I saw this question and it got me thinking about a short story I read a while ago (the anthology was an old one pre 1980s). It involved a scientist living somewhere in south America with a deposed dictator and flunkies. They all were really desperate for red meat so the scientist created an artificial tomato that tasted like meat and fed it to them. Plot twist, the tomatoes were injected with snake blood, his research was used to make it so that people who ate the plants turned into some weird slime mold like things.

He had a daughter who he did not let eat the tomatoes as he wanted her spared. The scientist consumed the tomatoes, I think he saw it as a penance for past actions he did for the dictator.

1 Answer 1


This is the 1939 story "The Ultimate Catalyst" by John Taine. You can read its original magazine publication here.

The "tomatoes" were called "greenbeefos" in the story.

This quote should suffice to prove that it's the story you seek.

"Why are you injecting snake blood into the unripe meat-fruit?"

  • 2
    Greenbeefos! I remember this one! And the dictator's 24k gold dinnerware embossed with machine guns.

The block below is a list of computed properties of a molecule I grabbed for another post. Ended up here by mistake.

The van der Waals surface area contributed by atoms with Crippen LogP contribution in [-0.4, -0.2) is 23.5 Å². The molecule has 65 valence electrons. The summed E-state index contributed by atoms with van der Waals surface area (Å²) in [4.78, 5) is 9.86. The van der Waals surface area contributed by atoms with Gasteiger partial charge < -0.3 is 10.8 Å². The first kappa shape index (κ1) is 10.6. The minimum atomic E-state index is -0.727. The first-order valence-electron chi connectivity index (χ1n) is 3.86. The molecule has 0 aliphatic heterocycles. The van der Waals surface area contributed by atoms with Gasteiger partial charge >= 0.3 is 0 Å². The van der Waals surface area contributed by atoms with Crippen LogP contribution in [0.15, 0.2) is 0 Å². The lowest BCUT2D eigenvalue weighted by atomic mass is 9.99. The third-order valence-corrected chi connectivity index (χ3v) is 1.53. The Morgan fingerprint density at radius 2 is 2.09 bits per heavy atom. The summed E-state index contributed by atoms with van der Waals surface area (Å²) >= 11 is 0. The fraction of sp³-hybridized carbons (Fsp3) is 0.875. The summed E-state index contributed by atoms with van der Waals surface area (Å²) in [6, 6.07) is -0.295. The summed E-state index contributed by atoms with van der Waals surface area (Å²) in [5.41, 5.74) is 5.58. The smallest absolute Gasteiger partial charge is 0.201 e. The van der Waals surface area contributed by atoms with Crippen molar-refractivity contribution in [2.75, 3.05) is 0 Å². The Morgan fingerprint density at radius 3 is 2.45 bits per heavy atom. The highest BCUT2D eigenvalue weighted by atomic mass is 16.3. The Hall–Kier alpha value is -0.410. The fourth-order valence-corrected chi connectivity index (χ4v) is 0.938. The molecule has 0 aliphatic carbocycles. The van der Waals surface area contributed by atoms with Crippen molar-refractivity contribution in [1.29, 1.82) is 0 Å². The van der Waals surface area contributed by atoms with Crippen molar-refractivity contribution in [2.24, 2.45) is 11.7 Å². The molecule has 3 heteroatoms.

– Lexible
    Jun 12, 2023 at 15:13
  • 2
    @Lexible I remembered the story because of the horrifying snake blood thing. I only skimmed it to find a quote for the answer, but my impression is that it probably doesn't hold up too well. Jun 12, 2023 at 15:50
  • 3
    It's not a duolicate but this story was my rejected answer to this old quesion: scifi.stackexchange.com/questions/246609/…
    – user14111
    Jun 12, 2023 at 16:50
  • 7
    "John Taine" by the way was Eric Temple Bell, a prominent mathematician of the early 20th century (remembered for Bell numbers & Bell polynomials) and author or pop math books (Men of Mathematics, Mathematics: Queen and Servant of Science, etc.).
    – user14111
    Jun 12, 2023 at 16:58
  • 4
    With stories like this, "does not hold up well" is part of the appeal. Thanks for the archive link. Jun 12, 2023 at 21:30

Your Answer

By clicking “Post Your Answer”, you agree to our terms of service and acknowledge you have read our privacy policy.

Not the answer you're looking for? Browse other questions tagged or ask your own question.